[Isenberg] has written an eloquent volume that is more discomforting and more necessary than a semitrailer filled with new biographies of the founding fathers and the most beloved presidents. Viewed from below, a good angle for no one, America’s history is usefully disorienting and nearly always appalling. White Trash will have you squirming in your chair ... From this beginning, Ms. Isenberg moves confidently forward, through, for example, the class issues that undergirded the Civil War and the popular eugenics movement, favored by Theodore Roosevelt, that marked many as targets for sterilization. Slavery and racism are hardly discounted in this book, but she maintains her focus on poor whites ... This estimable book rides into the summer doldrums like rural electrification ... White Trash is indeed a bummer, and a thoroughly patriotic one. It deals in the truths that matter, which is to say, the uncomfortable ones.
Isenberg’s story is not, as her subtitle suggests, 'untold.' But she retells it with unusual ambition and (to use a class-laden term) in a masterly manner. Ranging from John Rolfe and Pocahontas to The Beverly Hillbillies, Isenberg provides a cultural history of changing concepts of class and inferiority ... In the book’s most ingenious passages, Isenberg offers a catalog of the insulting terms well-off Americans used to denigrate their economic inferiors ... Isenberg makes a strong case that one of the most common ways of stigmatizing poor people was to question their racial identity ... But Isenberg falls prey to one of the most common and pernicious fallacies in American popular discourse about class: For her, America’s landless farmers and precarious workers are by default white. 'Class,' she writes, 'had its own singular and powerful dynamic, apart from its intersection with race.' Thus we get a history of class in America that discusses white tenant farmers at length, but scarcely mentions black sharecroppers or Mexican farmworkers.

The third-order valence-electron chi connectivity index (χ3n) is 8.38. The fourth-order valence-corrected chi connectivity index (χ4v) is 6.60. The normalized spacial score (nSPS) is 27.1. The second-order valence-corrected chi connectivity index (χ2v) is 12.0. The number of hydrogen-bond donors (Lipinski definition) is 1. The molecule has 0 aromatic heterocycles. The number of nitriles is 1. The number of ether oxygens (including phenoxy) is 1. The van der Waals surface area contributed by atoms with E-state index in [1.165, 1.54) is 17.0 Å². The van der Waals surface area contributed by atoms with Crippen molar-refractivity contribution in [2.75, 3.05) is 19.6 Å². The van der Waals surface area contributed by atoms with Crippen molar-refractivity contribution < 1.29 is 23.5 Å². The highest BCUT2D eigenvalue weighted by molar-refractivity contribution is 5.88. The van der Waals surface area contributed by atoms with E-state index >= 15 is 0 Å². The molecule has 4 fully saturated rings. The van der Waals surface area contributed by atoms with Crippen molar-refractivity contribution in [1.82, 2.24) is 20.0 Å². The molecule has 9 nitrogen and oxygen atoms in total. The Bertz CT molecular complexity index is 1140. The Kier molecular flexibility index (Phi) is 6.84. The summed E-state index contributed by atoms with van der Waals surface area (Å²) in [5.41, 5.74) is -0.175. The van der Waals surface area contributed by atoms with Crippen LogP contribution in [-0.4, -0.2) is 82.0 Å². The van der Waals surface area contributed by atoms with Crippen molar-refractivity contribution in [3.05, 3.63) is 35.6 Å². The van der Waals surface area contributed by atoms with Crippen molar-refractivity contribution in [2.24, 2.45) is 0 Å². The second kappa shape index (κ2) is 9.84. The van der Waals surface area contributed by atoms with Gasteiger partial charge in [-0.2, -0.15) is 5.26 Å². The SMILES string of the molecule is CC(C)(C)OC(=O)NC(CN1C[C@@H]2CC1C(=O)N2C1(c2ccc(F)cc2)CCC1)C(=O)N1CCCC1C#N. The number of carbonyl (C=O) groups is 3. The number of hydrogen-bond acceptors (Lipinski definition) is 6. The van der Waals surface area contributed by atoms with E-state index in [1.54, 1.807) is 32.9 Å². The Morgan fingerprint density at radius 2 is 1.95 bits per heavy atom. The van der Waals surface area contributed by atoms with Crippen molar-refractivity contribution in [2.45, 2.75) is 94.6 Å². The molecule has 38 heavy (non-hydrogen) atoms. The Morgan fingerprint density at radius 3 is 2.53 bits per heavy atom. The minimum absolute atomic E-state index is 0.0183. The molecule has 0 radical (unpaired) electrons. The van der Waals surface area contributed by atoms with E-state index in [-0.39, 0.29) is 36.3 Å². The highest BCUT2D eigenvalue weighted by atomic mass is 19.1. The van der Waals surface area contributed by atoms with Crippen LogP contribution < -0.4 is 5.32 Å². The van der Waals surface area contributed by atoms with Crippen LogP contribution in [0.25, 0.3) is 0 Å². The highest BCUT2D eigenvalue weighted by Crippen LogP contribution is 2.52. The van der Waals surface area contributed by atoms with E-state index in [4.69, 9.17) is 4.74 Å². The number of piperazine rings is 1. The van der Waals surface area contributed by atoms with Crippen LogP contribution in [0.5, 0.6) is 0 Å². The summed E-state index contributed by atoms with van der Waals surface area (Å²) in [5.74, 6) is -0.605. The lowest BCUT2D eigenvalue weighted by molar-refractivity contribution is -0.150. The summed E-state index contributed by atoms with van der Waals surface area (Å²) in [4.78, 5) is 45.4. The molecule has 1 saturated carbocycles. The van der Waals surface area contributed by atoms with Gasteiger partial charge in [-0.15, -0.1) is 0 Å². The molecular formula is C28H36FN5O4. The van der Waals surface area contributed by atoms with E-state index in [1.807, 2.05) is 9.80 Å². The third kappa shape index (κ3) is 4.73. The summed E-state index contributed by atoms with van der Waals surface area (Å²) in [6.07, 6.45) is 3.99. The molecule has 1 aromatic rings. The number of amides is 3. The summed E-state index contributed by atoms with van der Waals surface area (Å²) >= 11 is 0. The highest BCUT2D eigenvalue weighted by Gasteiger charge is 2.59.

[Isenberg] has authored a gritty and sprawling assault on this aspect of American mythmaking ... Isenberg looks upon old American traditions and scoffs, reinterpreting history through the prism of class divisions among the country’s white population, one more caste system in the land of the free ... Throughout this book, references to race are fleeting and awkward, appearing in parentheticals or occasional asides. At a time when so much of the national debate over inequality centers on racial divides, Isenberg maintains that 'class has its own singular and powerful dynamic, apart from its intersection with race.' Still, it’s hard to skirt over race when dissecting class in America. At times, the author justifies her choice by implying a sort of equivalence of hardship ... In an echo of arguments by Thomas Frank and others, Isenberg worries that today we once again are seeing 'a large unbalanced electorate that is regularly convinced to vote against its collective self-interest.'